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Old 06-04-2017, 03:32 PM   #2 (permalink)
Old Man Mike
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I'm not sure what is targeted to go into this thread and what is not. I'll probably violate the OPs intention with the following, and if so apologize.

The Oil Spill issue brought to mind the issues of industrial spills and leaks and contamination in general. Having been a teacher, and a government volunteer as chairman of the Kalamazoo Country Solid Waste Planning Commission, and as a brother to family members working on the "dirty real world" side of industrial processes (Bayer, Columbia Southern, Pittsburgh Plate Glass Chemicals, ORMET, Barium Reduction, etc), I've noticed a couple of things perhaps of interest and even use in discussions such as these.

1). You can object to these laws and governmental organizations which the US has set up to attempt to mitigate chemical assaults on ourselves and our environment, but nothing is clearer than the THREAT of some punishment under these laws makes businesses warier and more prone to spend some money trying to obey them. Even if one imagined that all owners and CEOs cared about the environment, major breakdowns within the heavy chemicals and mass extraction industries would happen anyway. Human beings get really cavalier on the job --- even if they KNOW that if something bad happened they'd get fired, they zone out on that anyway. If there are laws with teeth in them, this irresponsible human character trait is at least moderated somewhat. Push comes down from the Top to not have this happen. Admittedly, you cannot build a system which is human fool proof (other than, if you're lucky, a nuclear power plant, and look at the overkill strengths and back-ups you have to go to there.) So spills and other pollutions are going to happen. The bigger the system the more likely the spill will be catastrophic to something. The more transport necessary, the more likely again, at several points in the system. Choosing to live in a heavy-industrial heavy-on-transport economy says we are accepting that bad accidents are going to happen, and that some people and some things are going to be killed by them. ... and other than having an obsessive genius at every human work station, the best we can do is to create incentives-with-bite to shake up the alertness and discipline of ordinary workers. Any argument that government regulations need not exist, and need not be so punishing, can only be made by persons deciding that the loss of life at some portion is acceptable to feed the lifestyle we desire.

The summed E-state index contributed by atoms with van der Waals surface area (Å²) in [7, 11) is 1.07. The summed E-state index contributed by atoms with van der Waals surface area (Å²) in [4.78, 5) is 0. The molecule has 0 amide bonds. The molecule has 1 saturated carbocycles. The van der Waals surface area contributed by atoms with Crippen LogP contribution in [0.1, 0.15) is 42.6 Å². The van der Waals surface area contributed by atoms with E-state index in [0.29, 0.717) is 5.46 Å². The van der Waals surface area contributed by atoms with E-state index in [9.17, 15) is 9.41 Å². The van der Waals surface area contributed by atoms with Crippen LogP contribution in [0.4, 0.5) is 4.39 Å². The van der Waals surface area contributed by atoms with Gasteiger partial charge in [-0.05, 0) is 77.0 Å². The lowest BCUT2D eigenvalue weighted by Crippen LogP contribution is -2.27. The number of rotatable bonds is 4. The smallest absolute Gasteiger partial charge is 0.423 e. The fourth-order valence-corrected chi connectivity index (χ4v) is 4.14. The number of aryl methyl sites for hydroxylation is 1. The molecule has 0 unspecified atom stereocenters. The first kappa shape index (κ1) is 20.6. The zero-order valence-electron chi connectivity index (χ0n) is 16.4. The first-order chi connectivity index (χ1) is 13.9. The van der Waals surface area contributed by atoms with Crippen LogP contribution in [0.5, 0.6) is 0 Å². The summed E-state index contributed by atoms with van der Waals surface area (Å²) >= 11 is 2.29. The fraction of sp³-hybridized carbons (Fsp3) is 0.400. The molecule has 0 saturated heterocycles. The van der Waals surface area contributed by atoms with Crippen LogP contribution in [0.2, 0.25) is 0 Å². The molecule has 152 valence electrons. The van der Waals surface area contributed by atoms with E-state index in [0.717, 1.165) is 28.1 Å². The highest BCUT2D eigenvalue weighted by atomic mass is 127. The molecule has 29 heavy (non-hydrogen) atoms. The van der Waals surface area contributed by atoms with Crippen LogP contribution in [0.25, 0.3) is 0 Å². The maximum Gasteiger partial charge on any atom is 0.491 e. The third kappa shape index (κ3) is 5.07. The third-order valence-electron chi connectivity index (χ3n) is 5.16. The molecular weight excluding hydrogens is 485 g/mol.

2). Bitching however is still rampant. My tenure on the KCSWMPC taught me some lessons there. It was interesting to see who the people were who were objecting to perceived threats and who were not. The people who were not objecting to perceived threats were the people who felt that not building something like a landfill would cost them money --- either because they were "in the business" somehow, or wanting to reduce their waste disposal fees, so just felt that this didn't affect them. None of these people could be labeled "environmentalists" in any definition, and almost all could be labeled "personal-economy-oriented." There were no statements ever about values which involved broader based concerns.

The bitchers presented a mixed group. Some of these were easily labeled "environmentalists" and they made all sorts of "impractical" arguments which were viewed as economics-unfriendly. But there were others of a distinctly separate stripe. These were the NIMBYs ("Not-In-MY-Backyard") folks, who were, frankly indistinguishable from the people on the opposite side, except that THIS was THEIR backyard we're talking about.

What's the point? The "environmentalists" fight against things that they perceive are dangerous whether the fight involves their personal backyard or not. The "non-environmentalists" fight on one side or the other depending on how they see themselves directly affected. I've seen this dichotomy play out everywhere across the decision-making spectrum (when I have had enough experience and data to make such an analysis.) I do think that there might be two radically different kinds of citizens: persons who generally at least try to act in accordance with caring about things and people well beyond themselves, and those that care about people (and some things) but only if they "know" them. It seems that this dichotomy splits the discussions (and the country) "effectively" into nearly inoperative halves, from which one side eventually "wins" nearly every time because there is more money and organization behind it.

One last thing: whereas the so-called "environmental" side does win some skirmishes, it inexorably loses. This is because on almost every issue, you only have to lose once (a Park, a forest, an ecology, a neighborhood, a life) and that war is over forever. Does that mean we should be more "conservative" in creating our protections (in any English-language use of that word which is actually helpful in this discussion) or is it more "democratic" to say that we've all decided to live in this "free" country, so let The Devil Take the Hindmost; it is acceptable loss "for what we get out of it."
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